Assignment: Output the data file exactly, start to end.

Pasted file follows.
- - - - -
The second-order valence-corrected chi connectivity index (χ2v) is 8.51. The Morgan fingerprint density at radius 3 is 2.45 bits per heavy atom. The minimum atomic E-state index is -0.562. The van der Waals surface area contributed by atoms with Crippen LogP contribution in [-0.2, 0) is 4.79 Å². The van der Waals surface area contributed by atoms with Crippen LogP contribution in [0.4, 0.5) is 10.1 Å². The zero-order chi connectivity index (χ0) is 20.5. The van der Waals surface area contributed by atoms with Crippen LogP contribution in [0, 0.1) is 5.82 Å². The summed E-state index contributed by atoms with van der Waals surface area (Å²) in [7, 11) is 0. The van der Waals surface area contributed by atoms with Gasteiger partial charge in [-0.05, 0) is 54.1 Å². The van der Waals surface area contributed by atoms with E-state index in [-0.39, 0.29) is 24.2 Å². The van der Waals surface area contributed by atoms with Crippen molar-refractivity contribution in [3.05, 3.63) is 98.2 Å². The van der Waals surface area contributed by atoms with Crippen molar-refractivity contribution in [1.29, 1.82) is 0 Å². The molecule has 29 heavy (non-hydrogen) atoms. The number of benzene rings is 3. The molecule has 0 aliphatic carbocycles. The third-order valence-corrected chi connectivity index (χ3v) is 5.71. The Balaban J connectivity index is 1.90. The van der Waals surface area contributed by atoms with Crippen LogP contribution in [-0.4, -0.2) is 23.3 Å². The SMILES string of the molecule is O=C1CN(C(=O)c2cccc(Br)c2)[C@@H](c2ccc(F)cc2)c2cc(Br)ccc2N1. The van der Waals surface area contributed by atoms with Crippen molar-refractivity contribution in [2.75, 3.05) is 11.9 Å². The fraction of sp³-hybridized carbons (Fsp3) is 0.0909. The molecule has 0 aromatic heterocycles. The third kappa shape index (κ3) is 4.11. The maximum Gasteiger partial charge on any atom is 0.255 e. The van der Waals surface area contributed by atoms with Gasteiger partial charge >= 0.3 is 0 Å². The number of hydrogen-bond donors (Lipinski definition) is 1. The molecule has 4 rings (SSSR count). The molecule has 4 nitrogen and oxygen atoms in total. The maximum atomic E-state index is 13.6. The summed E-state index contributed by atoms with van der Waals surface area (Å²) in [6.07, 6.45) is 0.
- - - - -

The second-order valence-corrected chi connectivity index (χ2v) is 8.51. The Morgan fingerprint density at radius 3 is 2.45 bits per heavy atom. The minimum atomic E-state index is -0.562. The van der Waals surface area contributed by atoms with Crippen LogP contribution in [-0.2, 0) is 4.79 Å². The van der Waals surface area contributed by atoms with Crippen LogP contribution in [0.4, 0.5) is 10.1 Å². The zero-order chi connectivity index (χ0) is 20.5. The van der Waals surface area contributed by atoms with Crippen LogP contribution in [0, 0.1) is 5.82 Å². The summed E-state index contributed by atoms with van der Waals surface area (Å²) in [7, 11) is 0. The van der Waals surface area contributed by atoms with Gasteiger partial charge in [-0.05, 0) is 54.1 Å². The van der Waals surface area contributed by atoms with E-state index in [-0.39, 0.29) is 24.2 Å². The van der Waals surface area contributed by atoms with Crippen molar-refractivity contribution in [3.05, 3.63) is 98.2 Å². The van der Waals surface area contributed by atoms with Crippen molar-refractivity contribution in [1.29, 1.82) is 0 Å². The molecule has 29 heavy (non-hydrogen) atoms. The number of benzene rings is 3. The molecule has 0 aliphatic carbocycles. The third-order valence-corrected chi connectivity index (χ3v) is 5.71. The Balaban J connectivity index is 1.90. The van der Waals surface area contributed by atoms with Crippen LogP contribution in [-0.4, -0.2) is 23.3 Å². The SMILES string of the molecule is O=C1CN(C(=O)c2cccc(Br)c2)[C@@H](c2ccc(F)cc2)c2cc(Br)ccc2N1. The van der Waals surface area contributed by atoms with Crippen molar-refractivity contribution in [2.75, 3.05) is 11.9 Å². The fraction of sp³-hybridized carbons (Fsp3) is 0.0909. The molecule has 0 aromatic heterocycles. The third kappa shape index (κ3) is 4.11. The maximum Gasteiger partial charge on any atom is 0.255 e. The van der Waals surface area contributed by atoms with Gasteiger partial charge >= 0.3 is 0 Å². The number of hydrogen-bond donors (Lipinski definition) is 1. The molecule has 4 rings (SSSR count). The molecule has 4 nitrogen and oxygen atoms in total. The maximum atomic E-state index is 13.6. The summed E-state index contributed by atoms with van der Waals surface area (Å²) in [6.07, 6.45) is 0.